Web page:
A recent ComputerWorld article shed some light on Santa Clara County CIO Ann Dunkin’s conundrum: Should Santa Clara build or buy mobile apps? I suspect this is a question many city CIOs are asking themselves as they try to figure out how to offer their city residents a mobile-friendly, one-stop shopping experience that is platform-agnostic.
Based on past experience, Dunkin imposed the following criteria on app development projects:
- First, consider the applications that the city currently has and explore ways to leverage them to address the need.
- Second, look to SaaS providers as possible solution candidates.
- Finally, if the first two options are exhausted, consider building the app in-house.
I understand Dunkin’s reasoning: why build your own if there are commercial apps available? In this respect, it comes down to core competencies. However, I suspect that Dunkin and the IT organization find themselves having to build custom apps often to fill gaps between solutions as well as offer their citizens apps that address specific needs where there is no viable off-the-shelf solution. I also suspect that like most IT organizations, the city of Santa Clara is facing an ever-growing backlog of app requests comprised of new apps or extensions to existing apps.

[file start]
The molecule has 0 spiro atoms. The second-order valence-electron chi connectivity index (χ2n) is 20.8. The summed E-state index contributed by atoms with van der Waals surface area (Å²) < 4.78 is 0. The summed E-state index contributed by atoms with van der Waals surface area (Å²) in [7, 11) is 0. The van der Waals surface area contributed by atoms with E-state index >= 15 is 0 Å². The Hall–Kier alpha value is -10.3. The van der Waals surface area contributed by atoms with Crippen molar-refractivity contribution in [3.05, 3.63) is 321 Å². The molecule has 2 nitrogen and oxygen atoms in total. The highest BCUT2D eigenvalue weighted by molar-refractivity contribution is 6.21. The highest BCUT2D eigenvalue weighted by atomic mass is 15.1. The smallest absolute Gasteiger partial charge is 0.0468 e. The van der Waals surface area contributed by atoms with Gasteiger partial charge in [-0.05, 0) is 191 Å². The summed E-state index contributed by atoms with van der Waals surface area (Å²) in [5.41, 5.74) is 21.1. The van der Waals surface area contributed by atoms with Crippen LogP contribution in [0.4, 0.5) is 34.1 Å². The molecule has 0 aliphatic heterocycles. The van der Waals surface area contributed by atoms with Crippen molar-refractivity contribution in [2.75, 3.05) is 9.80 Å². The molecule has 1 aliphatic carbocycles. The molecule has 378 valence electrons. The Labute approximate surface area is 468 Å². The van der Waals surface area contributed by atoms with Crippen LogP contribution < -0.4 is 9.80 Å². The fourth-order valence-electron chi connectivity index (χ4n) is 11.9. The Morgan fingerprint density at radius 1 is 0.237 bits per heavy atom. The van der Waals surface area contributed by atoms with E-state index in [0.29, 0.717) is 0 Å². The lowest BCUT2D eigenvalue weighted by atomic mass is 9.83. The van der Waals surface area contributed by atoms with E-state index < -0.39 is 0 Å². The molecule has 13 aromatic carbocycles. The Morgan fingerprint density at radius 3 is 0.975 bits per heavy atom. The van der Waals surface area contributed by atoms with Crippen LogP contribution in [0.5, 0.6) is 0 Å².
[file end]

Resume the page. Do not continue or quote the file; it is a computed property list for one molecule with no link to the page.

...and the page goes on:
This is my question to all the CIOs trying to meet the needs of their citizens or business users: Why not standardize custom app building on one development platform to meet your needs?
No-code and low-code app development platforms are far more cost-effective in terms of maintenance and support than their traditional counterparts. For example, no-code platforms like AppSheet are specifically designed to take the complexity out of app development. Our goal is to enable any business user to create the apps they need to automate a business process, address a specific business problem, or simply fill a digital gap.
Platforms like ours revolutionize the app development process by putting app creation in the hands of business users, those folks who know what they want their app to do, what features it should have, what content should be shown on each screen, what information should be collected, etc. I can’t speak for other no-code platform providers but I can say that a number of cities use our platform for mobile app creation for the very reasons I outlined above.
But don’t get me wrong: in the no-code (or even low-code) app development platform world, IT still plays a central role in terms of governance, security, privacy, and scalability. These are IT’s core competencies and if the platforms you’re looking at don’t fully address these issues, remove them from your list.
When deciding whether you should build or buy custom apps, first consider the development platform. After all, it’s not about building the app, it’s about selecting the right platform. Once the platform is in place, build versus buy becomes an easy decision.